This invention relates to propellers and fan blading and especially to controlled pitch aircraft propellers such as those used in light aircraft and powered sail planes. A feature herein is the employment of an extrusion as the basic cross sectional configuration of the propeller blade airfoil, and all of which is accomplished by the discriminate removal of material at the rear of the extruded blade to establish the variable camber configuration progressing from a low velocity airfoil toward the root of the blade and to a high velocity airfoil toward the tip of the blade. Conjointly with the said cross sectional variations, the blade is controllably twisted after machining and into its final and permanent formation by means of torsion applied discriminately at various radial stations therealong, and to the end that pitch is uniformly decreased toward the tip despite the tapering cross sectional configuration, all as hereinafter described.

The foregoing and other various objects and features of this invention will be apparent and fully understood from the following detailed description of the typical preferred form and applications thereof, throughout which description reference is made to the accompanying drawings.

DESCRIPTION OF THE DRAWINGS

FIG. 1 is a front view of the controllable pitch hub and blading assembly.

FIG. 2 is an enlarged front view of the blade removed from the assembly of FIG. 1.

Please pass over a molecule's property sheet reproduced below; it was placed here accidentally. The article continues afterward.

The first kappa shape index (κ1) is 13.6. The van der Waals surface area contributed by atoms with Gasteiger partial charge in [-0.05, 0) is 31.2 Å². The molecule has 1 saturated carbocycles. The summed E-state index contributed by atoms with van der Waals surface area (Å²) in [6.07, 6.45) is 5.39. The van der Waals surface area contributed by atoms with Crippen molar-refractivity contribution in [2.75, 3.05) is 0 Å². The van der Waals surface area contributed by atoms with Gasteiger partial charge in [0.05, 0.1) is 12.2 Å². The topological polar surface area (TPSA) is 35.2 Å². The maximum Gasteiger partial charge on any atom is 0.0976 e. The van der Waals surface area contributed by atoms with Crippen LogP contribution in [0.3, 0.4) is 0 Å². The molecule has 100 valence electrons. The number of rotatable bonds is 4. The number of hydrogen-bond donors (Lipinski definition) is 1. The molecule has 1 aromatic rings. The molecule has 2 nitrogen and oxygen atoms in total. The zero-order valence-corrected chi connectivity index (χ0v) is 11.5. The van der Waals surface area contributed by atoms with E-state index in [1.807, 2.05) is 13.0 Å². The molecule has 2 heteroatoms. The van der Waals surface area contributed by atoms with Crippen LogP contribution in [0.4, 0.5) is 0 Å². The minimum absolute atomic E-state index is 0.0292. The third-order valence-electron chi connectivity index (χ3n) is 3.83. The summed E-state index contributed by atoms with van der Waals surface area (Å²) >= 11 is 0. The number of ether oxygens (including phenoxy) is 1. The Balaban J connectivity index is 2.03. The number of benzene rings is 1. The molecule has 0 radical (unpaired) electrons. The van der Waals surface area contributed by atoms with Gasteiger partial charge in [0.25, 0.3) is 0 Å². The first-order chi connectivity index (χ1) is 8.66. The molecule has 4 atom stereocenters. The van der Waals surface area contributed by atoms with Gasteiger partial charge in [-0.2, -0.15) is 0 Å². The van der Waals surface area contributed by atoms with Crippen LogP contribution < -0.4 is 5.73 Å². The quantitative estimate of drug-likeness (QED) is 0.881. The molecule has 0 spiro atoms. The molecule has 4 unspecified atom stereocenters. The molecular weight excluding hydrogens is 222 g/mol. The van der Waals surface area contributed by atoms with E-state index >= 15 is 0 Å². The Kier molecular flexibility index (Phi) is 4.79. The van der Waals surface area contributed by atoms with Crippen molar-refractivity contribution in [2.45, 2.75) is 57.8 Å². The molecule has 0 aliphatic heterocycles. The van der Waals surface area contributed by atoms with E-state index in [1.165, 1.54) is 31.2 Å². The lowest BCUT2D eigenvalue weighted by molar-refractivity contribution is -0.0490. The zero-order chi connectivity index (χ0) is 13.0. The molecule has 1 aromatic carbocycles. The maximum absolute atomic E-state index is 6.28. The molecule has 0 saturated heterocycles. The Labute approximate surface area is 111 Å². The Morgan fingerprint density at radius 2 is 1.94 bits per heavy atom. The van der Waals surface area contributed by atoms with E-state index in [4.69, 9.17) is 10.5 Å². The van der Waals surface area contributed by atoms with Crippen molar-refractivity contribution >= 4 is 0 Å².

FIGS. 3a through 3e inclusive are enlarged sectional views through the blade taken as indicated by lines 3a--3a through 3e--3e on FIG. 2 respectively.

FIG. 4 is an enlarged longitudinal sectional view of the hub and blade assembly taken as indicated by line 4--4 on FIG. 1.

FIG. 5 is a sectional view taken substantially as indicated by line 5--5 on FIG. 4.

FIGS. 5a, 5b and 5c illustrate the selective positioning of parts removed from FIG. 5, showing their high pitch, low pitch and full feathering positions respectively.

PREFERRED EMBODIMENT

Referring now to the drawings, the propeller blades B are mono-form members replaceably fastened to a revolving stem S carried by anti-friction bearings A disposed on radial axes respectively. The stems are thrust against said bearings by lever-nuts N that are keyed to the stems in each instance by a removable pin P, there being a thrust ball C that radially positions the said stems. The propeller shown is two bladed in which case the axes of bearings A are coaxially disposed through a hub housing H to intersect the rotational axis thereof and all of which is secured to the engine (not shown) drive flange 10 by screw fasteners 11. Coaxial with the rotational axis there is cylinder and piston means D within the housing H and responsive to controlling oil pressure introduced through a port 12 in shaft 10'. Means D connects to the lever-nuts N, the piston thereof being biased toward the feathered position by an adjustor means F that limits the extreme pitch positions and maintains a moderate pitch despite the reduction of oil pressure below a determined norm and to permit feathering upon the absence of oil pressure.